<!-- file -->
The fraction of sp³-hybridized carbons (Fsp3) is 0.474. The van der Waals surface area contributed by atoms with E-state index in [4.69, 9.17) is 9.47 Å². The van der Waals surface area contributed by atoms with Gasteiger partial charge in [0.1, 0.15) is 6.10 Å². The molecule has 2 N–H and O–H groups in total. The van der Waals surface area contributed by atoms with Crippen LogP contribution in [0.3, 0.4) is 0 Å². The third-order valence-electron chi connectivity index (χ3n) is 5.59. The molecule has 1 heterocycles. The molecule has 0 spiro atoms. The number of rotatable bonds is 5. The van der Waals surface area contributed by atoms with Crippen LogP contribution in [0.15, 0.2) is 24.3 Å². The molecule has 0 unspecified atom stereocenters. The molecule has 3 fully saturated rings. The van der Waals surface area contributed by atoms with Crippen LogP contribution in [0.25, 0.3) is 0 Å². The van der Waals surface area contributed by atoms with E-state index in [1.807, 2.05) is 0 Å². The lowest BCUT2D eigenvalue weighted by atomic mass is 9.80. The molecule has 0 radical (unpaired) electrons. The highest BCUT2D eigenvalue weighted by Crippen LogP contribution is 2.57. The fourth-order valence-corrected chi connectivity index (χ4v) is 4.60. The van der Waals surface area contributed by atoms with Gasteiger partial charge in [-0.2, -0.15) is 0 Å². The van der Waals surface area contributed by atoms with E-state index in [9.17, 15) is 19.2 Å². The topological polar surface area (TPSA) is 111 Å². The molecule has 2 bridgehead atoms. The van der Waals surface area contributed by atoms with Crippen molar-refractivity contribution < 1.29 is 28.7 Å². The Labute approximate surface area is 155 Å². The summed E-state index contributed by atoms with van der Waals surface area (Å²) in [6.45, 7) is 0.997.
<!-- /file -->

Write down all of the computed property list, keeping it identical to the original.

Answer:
The fraction of sp³-hybridized carbons (Fsp3) is 0.474. The van der Waals surface area contributed by atoms with E-state index in [4.69, 9.17) is 9.47 Å². The van der Waals surface area contributed by atoms with Gasteiger partial charge in [0.1, 0.15) is 6.10 Å². The molecule has 2 N–H and O–H groups in total. The van der Waals surface area contributed by atoms with Crippen LogP contribution in [0.3, 0.4) is 0 Å². The third-order valence-electron chi connectivity index (χ3n) is 5.59. The molecule has 1 heterocycles. The molecule has 0 spiro atoms. The number of rotatable bonds is 5. The van der Waals surface area contributed by atoms with Crippen LogP contribution in [0.15, 0.2) is 24.3 Å². The molecule has 0 unspecified atom stereocenters. The molecule has 3 fully saturated rings. The van der Waals surface area contributed by atoms with Crippen LogP contribution in [0.25, 0.3) is 0 Å². The van der Waals surface area contributed by atoms with E-state index in [1.807, 2.05) is 0 Å². The lowest BCUT2D eigenvalue weighted by atomic mass is 9.80. The molecule has 0 radical (unpaired) electrons. The highest BCUT2D eigenvalue weighted by Crippen LogP contribution is 2.57. The fourth-order valence-corrected chi connectivity index (χ4v) is 4.60. The van der Waals surface area contributed by atoms with Gasteiger partial charge in [-0.2, -0.15) is 0 Å². The van der Waals surface area contributed by atoms with E-state index in [9.17, 15) is 19.2 Å². The topological polar surface area (TPSA) is 111 Å². The molecule has 2 bridgehead atoms. The van der Waals surface area contributed by atoms with Crippen molar-refractivity contribution < 1.29 is 28.7 Å². The Labute approximate surface area is 155 Å². The summed E-state index contributed by atoms with van der Waals surface area (Å²) in [6.45, 7) is 0.997.